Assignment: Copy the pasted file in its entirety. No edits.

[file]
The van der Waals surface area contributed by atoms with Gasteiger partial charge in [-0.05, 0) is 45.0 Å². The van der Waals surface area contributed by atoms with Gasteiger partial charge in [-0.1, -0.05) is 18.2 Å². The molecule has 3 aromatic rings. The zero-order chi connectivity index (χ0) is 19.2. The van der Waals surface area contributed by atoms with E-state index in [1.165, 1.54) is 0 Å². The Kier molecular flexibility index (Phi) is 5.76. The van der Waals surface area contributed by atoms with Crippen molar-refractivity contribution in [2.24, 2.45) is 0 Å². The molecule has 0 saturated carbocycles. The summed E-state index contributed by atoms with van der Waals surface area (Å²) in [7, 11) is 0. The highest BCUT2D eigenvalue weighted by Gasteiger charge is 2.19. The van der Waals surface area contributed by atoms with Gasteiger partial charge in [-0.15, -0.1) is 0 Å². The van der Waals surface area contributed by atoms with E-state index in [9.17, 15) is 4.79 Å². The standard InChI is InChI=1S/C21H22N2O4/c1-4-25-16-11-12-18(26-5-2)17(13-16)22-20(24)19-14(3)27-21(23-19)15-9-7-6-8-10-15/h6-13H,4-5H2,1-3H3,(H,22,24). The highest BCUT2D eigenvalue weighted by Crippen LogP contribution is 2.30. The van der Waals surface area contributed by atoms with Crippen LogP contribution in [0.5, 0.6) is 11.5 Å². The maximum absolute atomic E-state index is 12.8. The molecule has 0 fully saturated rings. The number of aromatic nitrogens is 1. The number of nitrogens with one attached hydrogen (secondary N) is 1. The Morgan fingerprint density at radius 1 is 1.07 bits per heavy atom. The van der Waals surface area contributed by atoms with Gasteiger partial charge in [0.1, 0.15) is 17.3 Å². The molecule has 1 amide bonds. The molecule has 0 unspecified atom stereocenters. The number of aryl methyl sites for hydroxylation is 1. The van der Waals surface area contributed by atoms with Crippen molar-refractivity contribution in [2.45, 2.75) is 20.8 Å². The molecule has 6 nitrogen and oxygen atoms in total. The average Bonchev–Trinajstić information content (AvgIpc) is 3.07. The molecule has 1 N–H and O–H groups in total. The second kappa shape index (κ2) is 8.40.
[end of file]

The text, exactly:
The van der Waals surface area contributed by atoms with Gasteiger partial charge in [-0.05, 0) is 45.0 Å². The van der Waals surface area contributed by atoms with Gasteiger partial charge in [-0.1, -0.05) is 18.2 Å². The molecule has 3 aromatic rings. The zero-order chi connectivity index (χ0) is 19.2. The van der Waals surface area contributed by atoms with E-state index in [1.165, 1.54) is 0 Å². The Kier molecular flexibility index (Phi) is 5.76. The van der Waals surface area contributed by atoms with Crippen molar-refractivity contribution in [2.24, 2.45) is 0 Å². The molecule has 0 saturated carbocycles. The summed E-state index contributed by atoms with van der Waals surface area (Å²) in [7, 11) is 0. The highest BCUT2D eigenvalue weighted by Gasteiger charge is 2.19. The van der Waals surface area contributed by atoms with Gasteiger partial charge in [-0.15, -0.1) is 0 Å². The van der Waals surface area contributed by atoms with E-state index in [9.17, 15) is 4.79 Å². The standard InChI is InChI=1S/C21H22N2O4/c1-4-25-16-11-12-18(26-5-2)17(13-16)22-20(24)19-14(3)27-21(23-19)15-9-7-6-8-10-15/h6-13H,4-5H2,1-3H3,(H,22,24). The highest BCUT2D eigenvalue weighted by Crippen LogP contribution is 2.30. The van der Waals surface area contributed by atoms with Crippen LogP contribution in [0.5, 0.6) is 11.5 Å². The maximum absolute atomic E-state index is 12.8. The molecule has 0 fully saturated rings. The number of aromatic nitrogens is 1. The number of nitrogens with one attached hydrogen (secondary N) is 1. The Morgan fingerprint density at radius 1 is 1.07 bits per heavy atom. The van der Waals surface area contributed by atoms with Gasteiger partial charge in [0.1, 0.15) is 17.3 Å². The molecule has 1 amide bonds. The molecule has 0 unspecified atom stereocenters. The number of aryl methyl sites for hydroxylation is 1. The van der Waals surface area contributed by atoms with Crippen molar-refractivity contribution in [2.45, 2.75) is 20.8 Å². The molecule has 6 nitrogen and oxygen atoms in total. The average Bonchev–Trinajstić information content (AvgIpc) is 3.07. The molecule has 1 N–H and O–H groups in total. The second kappa shape index (κ2) is 8.40.